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Down to the Sea with BAMI

San Francisco Progress
Sun. March 1, 1981
By Chuck Wilfong

Man's fascination of the sea arcs across an untold span of centuries, and the famous line from Masefield's Sea Fever lingers forever:

"I must go down to the seas again, to the lonely sea and the sky, and all I ask is a tall ship and a star to steer her by."

Ask the man who's been there: Warren Taylor Vaughan, III.

As the skipper of San Francisco's Bay Area Marine Institute (BAMI), Vaughan has packed into a seabag a lifetime of living in just 36 years and he shares it all with students enrolled in his non-profit school at Pier 66.

Geared towards supplying the marine boat building and repair industry with graduates bearing recognition as Marine Services Technicians, BAMI and Vaughan are partners in "a beginning."

"There really has not been any direct route of access into the recreational marine and small craft industry," he said, pointing to a bank of pictures depicting an endless variety of pleasure boat designs.

"BAMI is designed to fulfill an ever-increasing need for craftsmen and technicians versed in many skills: woodworking, fiberglass, engine mechanics, electrical systems, coatings, finishing, etc."

No stranger to this multi-$ billion industry, (he first got his sea legs when he was 19 years old as an ordinary seaman aboard the Norwegian freighter M/V Evanger during a circumnavigation of South America via the Straits of Magellan and Panama), Vaughan has a list of credentials that read as if they belong to three people instead of just one:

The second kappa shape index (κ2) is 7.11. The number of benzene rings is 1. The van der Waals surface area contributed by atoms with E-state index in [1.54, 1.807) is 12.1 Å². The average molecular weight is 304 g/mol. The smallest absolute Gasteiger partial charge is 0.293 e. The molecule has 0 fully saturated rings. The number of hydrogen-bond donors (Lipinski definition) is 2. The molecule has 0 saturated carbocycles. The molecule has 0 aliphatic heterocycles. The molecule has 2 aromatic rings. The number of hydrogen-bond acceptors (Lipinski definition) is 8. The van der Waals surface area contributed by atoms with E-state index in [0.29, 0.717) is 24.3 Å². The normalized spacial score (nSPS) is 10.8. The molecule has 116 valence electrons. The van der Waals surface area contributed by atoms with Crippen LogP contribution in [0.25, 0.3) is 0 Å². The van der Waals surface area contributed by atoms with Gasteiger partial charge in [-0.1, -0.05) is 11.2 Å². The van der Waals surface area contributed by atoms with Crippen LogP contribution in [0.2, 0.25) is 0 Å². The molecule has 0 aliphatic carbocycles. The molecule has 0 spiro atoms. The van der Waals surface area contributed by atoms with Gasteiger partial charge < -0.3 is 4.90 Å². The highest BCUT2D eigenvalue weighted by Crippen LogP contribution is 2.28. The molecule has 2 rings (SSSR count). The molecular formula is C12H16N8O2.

Carpenter, cabinetmaker, builder of the ocean-going yacht Great Bear which he sailed from San Francisco to Newport, Rhode Island, a master carpenter in the building of the 12-meter yacht Intrepid for the 1974 America's Cup Defense, Dean of the Chapman School of Seamanship in Stuart, Florida, a naval architect and marine engineer, and in 1976 the Western Regional Director of the Oceanic Society at Fort Mason.

Amidst all of this he has somehow found time to write; author of "The Launch of the Great Bear," "West to East by VHF" and "Odds on the Sea."

This intensive background spills over into the teachings at BAMI---"We teach pride of craftsmanship, " he said.

And the students are not judged merely on how well they answer questions on a written examination. "You've got to get your hands into the work," the skipper says, pointing to his more than 76,000 square feet of work area at BAMI

This "laying on of the hands" is an everyday part of the BAMI student's activities; from practical application of reinforced plastics in boat construction, to basic concepts of projective geometry in lofting, for boat builders, model makers and students of naval construction .

In the BAMI course of study, which has been approved by the California Department of Education, Vaughan has tailored the offerings into a tightly knit package which is unique to the West Coast.

Both day and night class schedules are "accelerated training" and, as Vaughan describes them, "contain the current state of the art closely linked to industry skills and requirements. "

One of the keys to success of any training is placement of graduates. BAMI operates a job clearing house for Marine Services Technicians which is nation-wide in scope.

"Although we can't guarantee a job in the industry," the BAMI skipper remarked, "we have had very fine placement with our graduates. This pride of craftsmanship we teach is paying off. As our students begin their careers in the industry yards we say to them, 'Don't go out there and say you can do everything; keep a low profile, ease into it and you'll be welcomed'."

And this philosophy of the Bay Area Marine Institute and its president, Massachusetts born veteran seaman Warren Taylor Vaughan, III relates to the words of Masefield--" . .going down to the seas again. "

As men of the sea well know, from the intrepid dory men of Portugal to the pleasure craft skippers off the coast of California--"Don't go out there at sea and say you can do everything; keep a low profile, ease into it and you'll be welcomed."

For the BAMI crew, the adventure is in the beginning.